The man with the tan jacket looked sullen, then smirked a little bit, kind of nervously, and said, “…I guess. Yes. I’m just curious. Why would a person do something like this?”

“That, I can’t tell you,” I said. It seemed the man with the tan jacket at least, did have a legitimate claim to conversation. Either that, or he was simply a ghoul…a rubbernecked motorist gawking at a dead and twisted thing on the side of the road. With vacant eyes fixed straight ahead, I added, “…And you don’t want to know.”

“Yes, I do,” he said. “Really. Tell me. Why are you doing this?”

I supposed there was no harm in a man slowing down to gawk at a train wreck. I supposed, there was no harm in entertaining him. “Really. You don’t,” I said at last.

“Why? Is it really so horrible?”

“Yes.”

“We’re talking in circles,” he said, “You and me, just you and me, now. Forget about everyone else.” He looked over his shoulder, looked back, and continued, “What is it?”

But it was impossible to oblige. I couldn’t separate his face from the fleshy mass of onlookers and gawkers. I saw the mob as one; one big, cancerous mass. “If I talk to you,” I said, “I talk to them too. And I can’t be held responsible.”

“For what?”

“For what might happen…,” I said.

The man with the tan jacket wiped some sweat from his brow. “Sir, listen to me,” he said, grasping my shoulder with his right hand, “nothing is going to happen. It’s all in your head,” he said, swallowing and proceeding in a whisper, as if his words were not fit for the rest to hear, “…you’re sick. That’s all.”

“I know I’m sick. And I know it’s all in my head. That’s just the problem.” My words were hollow stones dropped to the ground. I kept looking straight ahead through dead, glassy eyes. I could feel my contagion starting to spread.

“You need help, sir. Help is coming.” The man with the tan jacket rose to his feet, stepped back, and checked his watch.

“I’m sick of this!” another man shouted. He dropped down to the pavement, on his hands and knees, and peered into my glassy eyes. “Listen you little shit, either you get your ass up, or I’m gonna move you myself. And you don’t want that.” He jammed his index finger into my forehead. Poked and prodded. Back to his feet, he gave a half-hearted kick to my shoulder and moved away.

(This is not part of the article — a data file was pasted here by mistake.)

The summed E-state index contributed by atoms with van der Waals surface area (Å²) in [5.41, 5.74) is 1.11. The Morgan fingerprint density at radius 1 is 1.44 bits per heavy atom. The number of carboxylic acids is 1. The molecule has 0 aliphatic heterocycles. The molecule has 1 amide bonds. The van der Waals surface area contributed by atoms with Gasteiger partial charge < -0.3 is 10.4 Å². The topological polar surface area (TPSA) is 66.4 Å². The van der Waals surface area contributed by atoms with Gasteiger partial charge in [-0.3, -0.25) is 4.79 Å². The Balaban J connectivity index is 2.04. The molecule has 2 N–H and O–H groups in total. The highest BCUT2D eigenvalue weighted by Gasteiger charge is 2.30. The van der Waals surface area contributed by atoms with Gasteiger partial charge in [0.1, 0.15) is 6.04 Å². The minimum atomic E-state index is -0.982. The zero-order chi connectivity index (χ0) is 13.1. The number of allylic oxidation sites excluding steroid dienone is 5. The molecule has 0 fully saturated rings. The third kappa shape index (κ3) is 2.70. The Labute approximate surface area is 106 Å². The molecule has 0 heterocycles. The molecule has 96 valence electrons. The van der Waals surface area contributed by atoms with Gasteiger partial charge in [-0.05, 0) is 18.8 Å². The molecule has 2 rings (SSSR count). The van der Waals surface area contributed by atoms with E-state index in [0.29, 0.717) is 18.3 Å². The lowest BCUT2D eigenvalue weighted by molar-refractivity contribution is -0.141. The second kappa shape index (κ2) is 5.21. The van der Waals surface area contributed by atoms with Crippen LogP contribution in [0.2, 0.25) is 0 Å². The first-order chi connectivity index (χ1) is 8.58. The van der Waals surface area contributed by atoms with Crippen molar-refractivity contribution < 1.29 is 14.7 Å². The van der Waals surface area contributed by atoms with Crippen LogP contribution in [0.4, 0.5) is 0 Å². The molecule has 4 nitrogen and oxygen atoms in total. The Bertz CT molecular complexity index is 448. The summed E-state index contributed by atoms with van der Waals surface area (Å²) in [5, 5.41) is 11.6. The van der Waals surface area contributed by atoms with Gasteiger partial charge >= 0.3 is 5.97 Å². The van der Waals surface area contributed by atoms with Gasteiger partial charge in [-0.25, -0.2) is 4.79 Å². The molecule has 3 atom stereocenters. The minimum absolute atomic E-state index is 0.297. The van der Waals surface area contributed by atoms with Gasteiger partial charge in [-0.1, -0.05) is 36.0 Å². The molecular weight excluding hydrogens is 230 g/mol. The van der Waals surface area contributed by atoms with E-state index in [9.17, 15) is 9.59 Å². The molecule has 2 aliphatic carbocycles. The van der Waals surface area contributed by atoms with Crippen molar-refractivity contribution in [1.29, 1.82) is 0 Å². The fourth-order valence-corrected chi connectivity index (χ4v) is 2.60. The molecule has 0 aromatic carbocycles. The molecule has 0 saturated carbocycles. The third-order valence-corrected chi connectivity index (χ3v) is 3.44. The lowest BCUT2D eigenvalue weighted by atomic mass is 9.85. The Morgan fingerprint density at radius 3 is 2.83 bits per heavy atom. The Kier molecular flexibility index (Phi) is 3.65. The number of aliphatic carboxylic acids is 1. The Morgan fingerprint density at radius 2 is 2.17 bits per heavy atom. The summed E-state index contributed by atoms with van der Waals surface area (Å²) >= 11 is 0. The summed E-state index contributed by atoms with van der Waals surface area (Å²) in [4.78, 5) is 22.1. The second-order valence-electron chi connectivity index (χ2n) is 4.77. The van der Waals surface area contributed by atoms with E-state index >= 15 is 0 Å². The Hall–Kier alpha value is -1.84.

I felt the inexplicable, cold phrase that had been dancing across my lips begin to spill out onto the pavement. The crowd was settling down. Still staring dead ahead, at nothing, the cacophony of confused and frustrated whispers, shouts, the horns honking and even the dogs barking died out; at first more bluntly muted, then muted some more. And then silent altogether…the symphony ended, or myself deafened, I couldn’t tell which. And I supposed I would lie there. Until I was myself faded into nothingness, or else moved by force.

…however long…

 

the Dad myth

#comics #alternativecomics #blackandwhite #penandink #satire #altcomics #indiecomics

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“Dad” is an American institution. An icon. A force of nature. Like thunder, or lightning. Or mold. The less you see of your Dad as a young boy, the better a Dad you have. Because the longer Dad is gone during the day, that’s all the harder he’s working to slay the dragon and bring home the bacon. He disappears between the hours of 5am and 7pm. Then he comes through the door–like an apparition–and takes a seat in his barcalounger. Your Dad sits there and drinks a Pepsi and watches The Game or some other such thing, then goes to bed at a sensible hour, all to do it over again the next day. Then on the weekends, your Dad takes you to Fuddruckers for a burger and to the barber for a haircut. The American institution that is Dad is a guy you kinda know, but not too well. But that’s the way it’s meant to be. Dad Inc. has a lot resting on his shoulders…he can’t be blamed for not having too much patience for your immature bullshit. He’ll threaten to smack you if you get wise with him, but usually doesn’t. That’s ‘Dad’. Dad Incorporated. This is what Dads do.

waiting

No one believes him. That he’s got a cat who comes and goes in his unit, no one sees him except you, he comes out at night—late—when the nursing staff is gone and he’s left to his own devices. And that there’s not much he can do to feed the poor thing when he does come out…he’s confined to his damned wheelchair, or his easychair, or some other chair….and worrying about how the cat will starve to death sooner or later. He can’t walk anymore. Can’t stand up without great difficulty and a lot of help from the nursing staff. And god damn they won’t believe you, he doesn’t have a cat in his unit they say, of course you don’t have a cat in your unit, where could a stray cat have come from anyway….how did he get in, they say. These are the questions they ask him. How is it no one else ever sees the lil’ guy but you, they say. But he sees him. And so, it must be real.

 

Les begins the precarious mission from his craftmatic easychair that lifts up when you push the button, so it sets you on your feet, in front of your walker, ideally so you can get up with the help of the chair and right to the walker…it doesn’t always shake out so easy though. But the cat needs to be fed…and watered. No one’s had the decency to put out a bowl of water for the cat. Or some kibble. He takes it on himself. He’s got to do this himself. No one else will. So allowing the craftmatic easychair to lift him up, wobbling twisting grabbing the rubber grips of the walker in front of the easychair, with all his might, and DOWN he goes. It’s over in a matter of seconds it seems….more like minutes in reality…the whole mission from easychair to walker has taken about fifteen minutes. The fall takes a split second. And an unforgiving thud. Les, you idiot, he thinks. He grasps the emergency alert button hanging from his neck but the dexterity of his hands is an issue here. The big red button doesn’t give easy. A bony index finger struggles to press down with the necessary pressure. In time, it gets it right….